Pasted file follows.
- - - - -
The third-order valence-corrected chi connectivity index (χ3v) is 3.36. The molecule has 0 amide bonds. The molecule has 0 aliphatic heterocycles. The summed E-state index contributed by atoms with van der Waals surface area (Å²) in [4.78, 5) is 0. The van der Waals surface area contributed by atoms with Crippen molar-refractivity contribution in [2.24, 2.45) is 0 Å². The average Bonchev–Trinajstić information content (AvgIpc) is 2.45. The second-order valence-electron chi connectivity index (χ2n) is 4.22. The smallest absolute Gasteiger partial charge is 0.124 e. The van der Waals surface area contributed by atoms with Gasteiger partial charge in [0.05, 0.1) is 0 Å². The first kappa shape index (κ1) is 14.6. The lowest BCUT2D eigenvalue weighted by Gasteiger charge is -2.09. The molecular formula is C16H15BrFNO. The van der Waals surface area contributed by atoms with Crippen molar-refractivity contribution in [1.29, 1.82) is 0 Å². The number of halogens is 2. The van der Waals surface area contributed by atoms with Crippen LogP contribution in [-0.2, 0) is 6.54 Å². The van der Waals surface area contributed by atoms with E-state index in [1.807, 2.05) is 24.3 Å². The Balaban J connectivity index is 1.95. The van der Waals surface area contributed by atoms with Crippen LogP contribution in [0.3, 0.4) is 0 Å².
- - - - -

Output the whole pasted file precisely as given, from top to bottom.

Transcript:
The third-order valence-corrected chi connectivity index (χ3v) is 3.36. The molecule has 0 amide bonds. The molecule has 0 aliphatic heterocycles. The summed E-state index contributed by atoms with van der Waals surface area (Å²) in [4.78, 5) is 0. The van der Waals surface area contributed by atoms with Crippen molar-refractivity contribution in [2.24, 2.45) is 0 Å². The average Bonchev–Trinajstić information content (AvgIpc) is 2.45. The second-order valence-electron chi connectivity index (χ2n) is 4.22. The smallest absolute Gasteiger partial charge is 0.124 e. The van der Waals surface area contributed by atoms with Gasteiger partial charge in [0.05, 0.1) is 0 Å². The first kappa shape index (κ1) is 14.6. The lowest BCUT2D eigenvalue weighted by Gasteiger charge is -2.09. The molecular formula is C16H15BrFNO. The van der Waals surface area contributed by atoms with Crippen molar-refractivity contribution in [1.29, 1.82) is 0 Å². The number of halogens is 2. The van der Waals surface area contributed by atoms with Crippen LogP contribution in [-0.2, 0) is 6.54 Å². The van der Waals surface area contributed by atoms with E-state index in [1.807, 2.05) is 24.3 Å². The Balaban J connectivity index is 1.95. The van der Waals surface area contributed by atoms with Crippen LogP contribution in [0.3, 0.4) is 0 Å².